“Over the past three decades, federal agencies have increasingly outsourced their ‘tech brain’ — at the same time relying on antiquated digital development techniques and procurement processes to meet rapidly challenging user expectations and marketing conditions,” the papers explain.
“These conditions led to the recent Healthcare.gov fiasco” during implementation of the Patient Protection and Affordable Care Act “and the Office of Personnel Management security breach” that allowed millions of U.S. government personnel records to be stolen, most likely by China.
“Compared to an industry that redefines itself every 18 months, existing DoD approaches are neither agile nor competitive with respect to cost, speed and quality,” the background papers contend.
‘Departments and agencies may resist change’
In arguing for a new “hub” of experts with new authorities, the proposal says the “rapidly changing technology environment demands user-centered approaches to digital services,” which are “standard in the private sector technology startups but mostly foreign to DoD.”
Standing up “a team of this sort … with a charge to disrupt will likely face some challenges,” the papers warn. “Existing departments and agencies may resist change.” And while autonomy “from bureaucratic impediments are vital to success” the “hierarchical structure” of a large organization like DoD “is often a limiting factor in fostering experimentation and innovation.”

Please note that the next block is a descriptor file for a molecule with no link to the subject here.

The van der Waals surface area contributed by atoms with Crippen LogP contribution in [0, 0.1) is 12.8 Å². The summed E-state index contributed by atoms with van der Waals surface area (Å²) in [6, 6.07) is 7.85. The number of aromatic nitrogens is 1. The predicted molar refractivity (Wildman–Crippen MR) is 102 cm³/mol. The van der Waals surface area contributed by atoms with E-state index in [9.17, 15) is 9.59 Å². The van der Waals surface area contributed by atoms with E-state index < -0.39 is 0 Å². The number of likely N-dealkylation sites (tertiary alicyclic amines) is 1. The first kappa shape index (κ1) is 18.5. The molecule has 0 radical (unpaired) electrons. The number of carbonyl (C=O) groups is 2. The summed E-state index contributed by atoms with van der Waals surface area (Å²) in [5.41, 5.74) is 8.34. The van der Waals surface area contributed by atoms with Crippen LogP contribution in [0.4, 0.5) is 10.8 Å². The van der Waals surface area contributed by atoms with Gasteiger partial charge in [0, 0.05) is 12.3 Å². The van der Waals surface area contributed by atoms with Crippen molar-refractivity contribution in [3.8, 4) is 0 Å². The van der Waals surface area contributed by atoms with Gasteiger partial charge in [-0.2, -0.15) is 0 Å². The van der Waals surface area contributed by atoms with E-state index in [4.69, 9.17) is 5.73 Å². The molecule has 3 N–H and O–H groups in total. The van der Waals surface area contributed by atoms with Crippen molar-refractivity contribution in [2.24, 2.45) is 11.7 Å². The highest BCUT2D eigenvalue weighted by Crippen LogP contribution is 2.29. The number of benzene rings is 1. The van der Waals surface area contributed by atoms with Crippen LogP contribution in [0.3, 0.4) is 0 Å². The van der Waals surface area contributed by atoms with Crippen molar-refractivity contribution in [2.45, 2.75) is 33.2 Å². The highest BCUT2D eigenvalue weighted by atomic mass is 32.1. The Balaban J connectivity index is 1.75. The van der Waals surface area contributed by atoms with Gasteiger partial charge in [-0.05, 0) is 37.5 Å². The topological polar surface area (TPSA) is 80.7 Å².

Defense Digital Services will need department leaders to give it “a ‘safe space’ to experiment, test, potentially fail and iterate, as necessary.”
The estimated cost of establishing the office is $175 million over five years. Measured against an annual DoD information technology budget of $35 billion, this “should be viewed as an investment in a technology startup that will have a positive return.” In its first year, the office could return five to 10 times its startup costs as savings on digital services, proponents argue.
Success would be achieved in year one if the team can build a “digital innovation brand” and recruitment strategy for DoD, improve its high-tech hiring process and have in place a team of 50 to 100 digital innovators.
This and five other Force-of-the-Future ideas would impact both military and civilian personnel. Another 12 target military personnel policies only, and have been described in our last three Military Update columns. Eleven proposals still to be described would modernize the civilian workforce.
Personnel chiefs of the services “non-concurred” with most of the package, citing the effect on personnel costs as budget sequestration is squeezing out more critical defense priorities and forcing deep staff cuts.
“The services are viewing this (exercise) as the ‘political good idea factory’,” said a senior Defense official. For example, a proposal to extend to every new parent employed by the department, military or civilian, 18 weeks of paternity leave, is viewed as commendable. It is also seen, by some military branches, as unaffordable given current budget constraints.
“The services are saying (to Carson) not to ignore the cost impacts when you are talking about these good ideas,” this official said.